‘Dirt Always Wins’ (Part Five) — Pay Dirt

SexplosionNow I was set up in San Diego, studying English and American literature because a really nice professor I knew with the odd first name of Sacvan – yes, Sacco and Vanzetti, plus his parents named his red-diaper sister “Ninel,” which took me forever to figure out – said anyone could do it, could do lit, and he eased my path. Hard to know in retrospect if he had been kidding.

How would I make a living? Teach Jane Austen and Karl Marx to sun-dappled surfers, whom I knew had something to teach me, though I didn’t yet know what. Supplement that taco paycheck by showing my pallid naked body to art students, so they had something to sketch or sculpt while giggling.

Still, it wasn’t enough. I tacked an index card onto the school’s employment bulletin board, and because lives partake of the inevitable, anyone who’s paid the slightest attention will know what it said. That same, yellowed card, it happens, fell out of a pile of moldering papers I was sorting through recently, a stash that included my handwritten doctoral exams: phonetic analysis of Shelley’s “Ozymandias”; class conflict in the secondary narratives of Thackeray, Elliot and Woolf; the influence of Macbeth and “Mack the Knife” on McLuhan. Or something like that. Luckily, I can barely read my own writing.

“House cleaning. Floors, laundry, detailed work. Will discuss windows. Experienced. Reasonable.”

Then a phone number, but no name, because I suspected that few middle-class Southern Californians would hire a guy to do women’s work, and I was almost right. My voice, at least, does sound girlish on the phone, which I know because during horse-racing season I ran the PBX switchboard at an elaborate motel across the street from the Del Mar track. After I put their long-distance betting calls through, resident bookies would come down to the lobby to put the make on the affable operator with the fluty voice, and maybe score.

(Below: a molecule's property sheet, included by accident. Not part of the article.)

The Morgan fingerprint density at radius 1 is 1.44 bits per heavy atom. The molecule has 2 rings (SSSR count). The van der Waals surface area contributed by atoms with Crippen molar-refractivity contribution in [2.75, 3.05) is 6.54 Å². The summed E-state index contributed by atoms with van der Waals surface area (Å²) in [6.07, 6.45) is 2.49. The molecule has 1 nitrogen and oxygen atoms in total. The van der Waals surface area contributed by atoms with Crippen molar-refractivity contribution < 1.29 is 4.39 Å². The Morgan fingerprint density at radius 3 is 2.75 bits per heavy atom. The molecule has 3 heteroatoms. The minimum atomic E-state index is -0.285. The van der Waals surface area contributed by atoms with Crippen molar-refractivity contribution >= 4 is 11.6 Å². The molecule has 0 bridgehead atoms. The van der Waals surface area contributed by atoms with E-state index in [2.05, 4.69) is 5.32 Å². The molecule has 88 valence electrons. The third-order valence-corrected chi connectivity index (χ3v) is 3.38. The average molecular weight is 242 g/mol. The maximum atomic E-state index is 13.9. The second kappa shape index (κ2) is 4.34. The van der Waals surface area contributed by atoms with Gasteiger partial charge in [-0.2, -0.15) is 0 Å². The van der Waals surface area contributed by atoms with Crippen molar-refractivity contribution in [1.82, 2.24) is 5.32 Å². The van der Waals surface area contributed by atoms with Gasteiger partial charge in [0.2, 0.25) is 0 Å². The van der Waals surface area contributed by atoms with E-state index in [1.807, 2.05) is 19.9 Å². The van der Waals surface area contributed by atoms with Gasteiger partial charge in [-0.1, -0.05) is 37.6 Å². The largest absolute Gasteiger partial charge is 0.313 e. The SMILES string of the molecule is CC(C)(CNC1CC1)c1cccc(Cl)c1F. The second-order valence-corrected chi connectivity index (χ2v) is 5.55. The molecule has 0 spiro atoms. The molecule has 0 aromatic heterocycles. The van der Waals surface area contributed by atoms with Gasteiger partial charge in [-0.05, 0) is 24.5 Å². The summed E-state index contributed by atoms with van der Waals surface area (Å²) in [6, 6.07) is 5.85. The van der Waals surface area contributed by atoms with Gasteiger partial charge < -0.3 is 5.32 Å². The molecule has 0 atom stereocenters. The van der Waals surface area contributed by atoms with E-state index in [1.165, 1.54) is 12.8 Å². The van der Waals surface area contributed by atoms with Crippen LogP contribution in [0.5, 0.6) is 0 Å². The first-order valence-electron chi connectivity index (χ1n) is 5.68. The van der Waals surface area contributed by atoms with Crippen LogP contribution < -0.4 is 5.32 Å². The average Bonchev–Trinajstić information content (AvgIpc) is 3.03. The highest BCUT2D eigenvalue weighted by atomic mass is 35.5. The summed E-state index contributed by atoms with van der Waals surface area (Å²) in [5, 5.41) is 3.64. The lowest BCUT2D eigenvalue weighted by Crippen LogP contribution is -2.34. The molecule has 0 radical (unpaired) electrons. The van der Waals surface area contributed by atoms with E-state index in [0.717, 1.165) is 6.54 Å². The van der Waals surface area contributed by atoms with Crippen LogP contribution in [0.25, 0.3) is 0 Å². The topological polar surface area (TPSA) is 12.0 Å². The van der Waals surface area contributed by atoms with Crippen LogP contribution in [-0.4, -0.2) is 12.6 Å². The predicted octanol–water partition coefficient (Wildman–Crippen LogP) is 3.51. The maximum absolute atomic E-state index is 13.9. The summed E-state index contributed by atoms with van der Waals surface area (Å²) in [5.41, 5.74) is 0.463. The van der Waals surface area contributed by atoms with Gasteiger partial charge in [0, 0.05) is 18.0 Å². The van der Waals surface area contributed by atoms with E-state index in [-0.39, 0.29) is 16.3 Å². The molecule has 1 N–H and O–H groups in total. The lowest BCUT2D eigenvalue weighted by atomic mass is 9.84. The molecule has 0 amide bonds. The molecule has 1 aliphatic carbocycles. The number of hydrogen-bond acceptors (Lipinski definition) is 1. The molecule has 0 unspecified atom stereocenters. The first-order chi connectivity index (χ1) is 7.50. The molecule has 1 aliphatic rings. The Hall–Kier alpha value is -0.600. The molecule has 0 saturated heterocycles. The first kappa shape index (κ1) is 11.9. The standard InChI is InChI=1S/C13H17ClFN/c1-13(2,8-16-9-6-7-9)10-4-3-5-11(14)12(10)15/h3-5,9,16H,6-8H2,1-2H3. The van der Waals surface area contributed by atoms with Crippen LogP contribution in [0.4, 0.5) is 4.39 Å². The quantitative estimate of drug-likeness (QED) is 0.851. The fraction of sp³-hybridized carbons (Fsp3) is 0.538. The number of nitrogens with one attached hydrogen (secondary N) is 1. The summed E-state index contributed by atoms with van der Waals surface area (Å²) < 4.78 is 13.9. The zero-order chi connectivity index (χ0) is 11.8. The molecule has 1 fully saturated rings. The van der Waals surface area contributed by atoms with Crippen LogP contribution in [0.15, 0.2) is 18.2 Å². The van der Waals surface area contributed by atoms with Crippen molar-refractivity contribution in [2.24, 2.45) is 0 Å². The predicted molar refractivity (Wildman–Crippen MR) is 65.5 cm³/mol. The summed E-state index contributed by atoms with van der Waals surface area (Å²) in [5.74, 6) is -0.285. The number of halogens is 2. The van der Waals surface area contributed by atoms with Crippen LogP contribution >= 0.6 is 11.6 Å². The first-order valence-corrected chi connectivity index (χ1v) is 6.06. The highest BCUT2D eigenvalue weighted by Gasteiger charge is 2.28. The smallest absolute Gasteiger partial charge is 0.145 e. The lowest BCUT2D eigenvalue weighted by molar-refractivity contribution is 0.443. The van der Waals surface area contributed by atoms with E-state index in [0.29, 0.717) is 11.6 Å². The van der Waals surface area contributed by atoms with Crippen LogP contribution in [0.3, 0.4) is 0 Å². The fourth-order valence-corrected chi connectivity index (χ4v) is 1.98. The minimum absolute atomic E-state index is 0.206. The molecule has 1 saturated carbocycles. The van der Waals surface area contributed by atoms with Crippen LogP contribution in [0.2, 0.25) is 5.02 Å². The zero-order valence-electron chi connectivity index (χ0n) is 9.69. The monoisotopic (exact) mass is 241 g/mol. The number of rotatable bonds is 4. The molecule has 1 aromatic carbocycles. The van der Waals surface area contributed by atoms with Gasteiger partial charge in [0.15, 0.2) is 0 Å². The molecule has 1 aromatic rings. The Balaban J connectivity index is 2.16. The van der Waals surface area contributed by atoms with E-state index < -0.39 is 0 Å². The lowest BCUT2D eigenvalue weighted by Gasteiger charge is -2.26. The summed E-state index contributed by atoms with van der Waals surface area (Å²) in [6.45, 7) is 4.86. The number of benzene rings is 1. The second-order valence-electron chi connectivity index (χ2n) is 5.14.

“Where’s the gal at the board?”

Here’s the place for a flirty, snappy answer, but they looked like bookies, or like bookies were supposed to look, so I wasn’t the least bit interested. Still, I loved the sexual confusion on their saggy faces.

Oh, my father was a bookie, but that has nothing to do with it.

After a dozen hang-ups when they heard my first name, one job-caller took the bait, and I drove to a forbidding tract estate in nearby Solana Beach. The suited lady of the house told me that she taught elementary school in La Jolla and had invented a board game that would teach young students the benefits of capitalism — capitalism enunciated slowly, with a confident smile. I nodded my long-haired head.

That courteous matron was surprised I was male, but tried to hide it and in a businesslike fashion showed me the lay of her land. Chartreuse shag, three bedrooms and baths, varnished knotty pine and maple veneer, no kids. A snap, unless the house had fleas. Fleas were endemic in the area and thrived in tangled carpets. No, she said, startled, no fleas, nothing of the kind.